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What this photo doesn’t show is our more recent pasture / dairy fed pork. That has the better color of the pastured plus some marbling of the penned/grain fed chops. Both the meat and fat on the pastured / dairy fed chops is exquisite tasting – the best of all.

Note that all tests are from pigs that are very closely related so genetics is not likely to be the difference and all the same sex so that is not likely to be the difference either.

If anything our pigs tend to be a bit on the lean side so the Berkshire blood line interests me. I think that the leanness in our pigs has to do largely with our methods of raising them – free ranged, the diet, pasture/hay and whey feeding. Currently we are using whey as our primary dairy feed. That is low on calories and makes the pigs a bit lean. The years we fed milk the pigs were heavier on the fat although not as fat as penned/grained pigs. The years we’ve had a lot of cheese it has been between the whey and milk.

These tests shows that how the animal is treated (penned vs free ranging on pasture) and what the animal is fed are very important factors in how meat comes out. Breed may also be a factor. Some people claim it is. Do you have pigs? What breeds? What do the pork chops look like? How do they taste? How is the texture? Other observations? How do you feed them and manage them? I would dearly love to see pork chops from a variety of other breeds as at some point I am going to need to bring in a new boar. If you email me photos of your pork chops with the info I’ll add them to this post in updates. I’ll also put up some of the more recent whey fed chops soon.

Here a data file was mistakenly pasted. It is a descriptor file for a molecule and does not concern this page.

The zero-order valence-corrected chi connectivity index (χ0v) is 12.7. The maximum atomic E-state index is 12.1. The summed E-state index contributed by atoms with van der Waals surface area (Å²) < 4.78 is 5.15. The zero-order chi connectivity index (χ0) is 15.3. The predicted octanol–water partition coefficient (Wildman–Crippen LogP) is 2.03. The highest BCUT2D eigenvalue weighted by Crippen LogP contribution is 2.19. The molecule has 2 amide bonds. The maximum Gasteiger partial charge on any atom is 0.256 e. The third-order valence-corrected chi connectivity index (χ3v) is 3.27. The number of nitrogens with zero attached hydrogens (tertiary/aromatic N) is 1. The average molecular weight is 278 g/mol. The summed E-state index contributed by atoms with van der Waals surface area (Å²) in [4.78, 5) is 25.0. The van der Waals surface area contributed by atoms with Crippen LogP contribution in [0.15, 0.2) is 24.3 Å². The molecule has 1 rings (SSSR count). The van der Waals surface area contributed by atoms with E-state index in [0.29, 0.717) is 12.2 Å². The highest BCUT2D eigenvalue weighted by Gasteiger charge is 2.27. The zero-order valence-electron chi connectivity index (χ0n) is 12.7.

If you can photograph your pork chops on a white meat cutting board like the one above that will help keep the comparison the same. Include any comments and a link to your web site to go with your chops. That photo was done with a flash in a room lit with warm fluorescent lights. Note the angle I did the photo at to avoid flash back reflections. Don’t do any color or other adjustments to the photo – just send original images in high quality. I have DSL now so I can handle large incoming email files.

Oh, and if you don’t have pigs, but want to participate, take a photo of a raw pork chop you buy at the store or from a local farmer and send along any details you can. Then we can compare store and other chops too.